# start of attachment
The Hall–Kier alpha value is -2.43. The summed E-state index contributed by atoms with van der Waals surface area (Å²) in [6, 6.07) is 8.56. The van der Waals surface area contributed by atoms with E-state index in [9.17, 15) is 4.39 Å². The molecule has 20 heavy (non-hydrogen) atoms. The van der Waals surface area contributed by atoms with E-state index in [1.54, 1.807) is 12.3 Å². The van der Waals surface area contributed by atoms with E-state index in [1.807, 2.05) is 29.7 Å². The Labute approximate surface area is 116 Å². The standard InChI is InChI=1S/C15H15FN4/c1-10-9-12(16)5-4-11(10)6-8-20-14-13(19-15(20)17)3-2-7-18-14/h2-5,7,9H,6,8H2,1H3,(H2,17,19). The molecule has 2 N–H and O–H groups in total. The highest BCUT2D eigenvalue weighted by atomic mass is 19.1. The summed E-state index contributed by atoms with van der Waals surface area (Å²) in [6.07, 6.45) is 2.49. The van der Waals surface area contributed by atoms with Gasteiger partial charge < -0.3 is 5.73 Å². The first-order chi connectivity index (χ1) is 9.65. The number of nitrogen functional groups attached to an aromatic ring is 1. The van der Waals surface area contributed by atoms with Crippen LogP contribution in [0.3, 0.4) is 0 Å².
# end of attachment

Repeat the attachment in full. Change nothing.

The Hall–Kier alpha value is -2.43. The summed E-state index contributed by atoms with van der Waals surface area (Å²) in [6, 6.07) is 8.56. The van der Waals surface area contributed by atoms with E-state index in [9.17, 15) is 4.39 Å². The molecule has 20 heavy (non-hydrogen) atoms. The van der Waals surface area contributed by atoms with E-state index in [1.54, 1.807) is 12.3 Å². The van der Waals surface area contributed by atoms with E-state index in [1.807, 2.05) is 29.7 Å². The Labute approximate surface area is 116 Å². The standard InChI is InChI=1S/C15H15FN4/c1-10-9-12(16)5-4-11(10)6-8-20-14-13(19-15(20)17)3-2-7-18-14/h2-5,7,9H,6,8H2,1H3,(H2,17,19). The molecule has 2 N–H and O–H groups in total. The highest BCUT2D eigenvalue weighted by atomic mass is 19.1. The summed E-state index contributed by atoms with van der Waals surface area (Å²) in [6.07, 6.45) is 2.49. The van der Waals surface area contributed by atoms with Gasteiger partial charge < -0.3 is 5.73 Å². The first-order chi connectivity index (χ1) is 9.65. The number of nitrogen functional groups attached to an aromatic ring is 1. The van der Waals surface area contributed by atoms with Crippen LogP contribution in [0.3, 0.4) is 0 Å².